Agnès Elmaleh, Franck Bourdelle, Florent Caste, Karim Benzerara, Hugues Leroux, Bertrand Devouard
Geochimica et Cosmochimica Acta
available online 12 March 2015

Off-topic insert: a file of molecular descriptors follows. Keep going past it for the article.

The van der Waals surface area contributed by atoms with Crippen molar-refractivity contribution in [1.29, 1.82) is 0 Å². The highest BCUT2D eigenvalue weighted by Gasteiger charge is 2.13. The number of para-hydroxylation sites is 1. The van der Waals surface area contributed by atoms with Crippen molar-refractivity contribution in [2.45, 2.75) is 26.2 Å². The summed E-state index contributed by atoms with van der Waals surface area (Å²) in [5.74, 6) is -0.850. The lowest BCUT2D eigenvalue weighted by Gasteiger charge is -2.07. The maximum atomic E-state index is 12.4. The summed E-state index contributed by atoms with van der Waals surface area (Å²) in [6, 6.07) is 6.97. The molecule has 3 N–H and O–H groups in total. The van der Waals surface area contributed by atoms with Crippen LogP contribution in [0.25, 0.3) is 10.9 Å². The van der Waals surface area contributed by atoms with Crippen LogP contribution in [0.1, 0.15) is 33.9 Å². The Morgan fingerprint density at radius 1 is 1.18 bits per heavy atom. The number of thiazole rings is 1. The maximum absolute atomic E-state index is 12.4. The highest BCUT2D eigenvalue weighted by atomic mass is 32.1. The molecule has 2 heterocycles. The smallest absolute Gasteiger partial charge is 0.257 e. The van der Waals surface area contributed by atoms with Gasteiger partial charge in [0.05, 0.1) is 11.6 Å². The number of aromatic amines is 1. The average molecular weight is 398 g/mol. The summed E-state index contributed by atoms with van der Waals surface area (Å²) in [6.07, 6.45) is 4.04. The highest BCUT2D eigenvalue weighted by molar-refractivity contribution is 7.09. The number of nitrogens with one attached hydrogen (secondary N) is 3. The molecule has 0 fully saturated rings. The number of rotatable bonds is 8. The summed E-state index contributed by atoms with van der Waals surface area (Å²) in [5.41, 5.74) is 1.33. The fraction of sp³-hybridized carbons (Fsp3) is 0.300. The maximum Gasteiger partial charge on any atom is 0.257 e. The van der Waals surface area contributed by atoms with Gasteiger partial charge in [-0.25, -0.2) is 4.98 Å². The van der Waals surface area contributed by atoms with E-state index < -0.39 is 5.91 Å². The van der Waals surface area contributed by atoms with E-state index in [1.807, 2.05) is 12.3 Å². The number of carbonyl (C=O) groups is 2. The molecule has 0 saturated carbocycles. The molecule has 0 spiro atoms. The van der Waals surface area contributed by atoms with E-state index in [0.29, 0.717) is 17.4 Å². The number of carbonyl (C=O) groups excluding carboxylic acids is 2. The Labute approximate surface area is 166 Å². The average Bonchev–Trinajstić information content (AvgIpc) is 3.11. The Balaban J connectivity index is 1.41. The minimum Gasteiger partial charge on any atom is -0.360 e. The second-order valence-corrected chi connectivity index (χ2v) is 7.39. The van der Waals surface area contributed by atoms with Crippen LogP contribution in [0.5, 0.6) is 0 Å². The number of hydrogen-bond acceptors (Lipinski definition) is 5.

Fe-rich serpentines are an abundant product of the early aqueous alteration events that affected the parent bodies of CM carbonaceous chondrites. Alteration assemblages in these meteorites show a large chemical variability and although water-rock interactions occurred under anoxic conditions, serpentines contain high amounts of ferric iron. To date very few studies have documented Fe valence variations in alteration assemblages of carbonaceous chondrites, limiting the understanding of the oxidation mechanisms. Here, we report results from a nanoscale study of a calcium-aluminum-rich inclusion (CAI) from the Murray chondrite, in which alteration resulted in Fe import and Ca export by the fluid phase and in massive Fe-rich serpentines formation. We combined scanning and transmission electron microscopies and scanning transmission X-ray microscopy for characterizing the crystal chemistry of Fe-serpentines. We used reference minerals with known crystallographic orientations to quantify the Fe valence state in Fe-rich serpentines using X-ray absorption spectroscopy at the Fe L2,3-edges, yielding a robust methodology that would prove valuable for studying oxidation processes in other terrestrial or extra-terrestrial cases of serpentinization. We suggest that aqueous Fe2+ was transported to the initially Fe-depleted CAI, where local changes in pH conditions, and possibly mineral catalysis by spinel promoted the partial oxidation of Fe2+ into Fe3+ by water and the formation of Fe-rich serpentines close to the cronstedtite endmember. Such mechanisms produce H2, which opens interesting perspectives as hydrogen may have reacted with carbon species, or escaped and yield increasingly oxidizing conditions in the parent asteroid. From the results of this nanoscale study, we also propose transformations of the initial cronstedtite, destabilized by later input of Al- and Mg-rich solutions, leading to Fe2+ leaching from serpentines, as well as to random serpentine-chlorite interstratifications. Such transformations towards polysomatic assemblages that are un-equilibrated from the structural, chemical and redox point of views are probably controlled by the various rates of alteration of primary minerals, but also by porosity gradients, as in terrestrial hydrothermal systems. We suggest that the proposed mechanisms may have played a role in the early formation of (Fe2+,Fe3+)-rich serpentines documented in CM chondrites, as well as in their transformation with on-going alteration towards Fe-poorer compositions inferred from previous petrologic, mineralogical and magnetic studies of CM chondrites.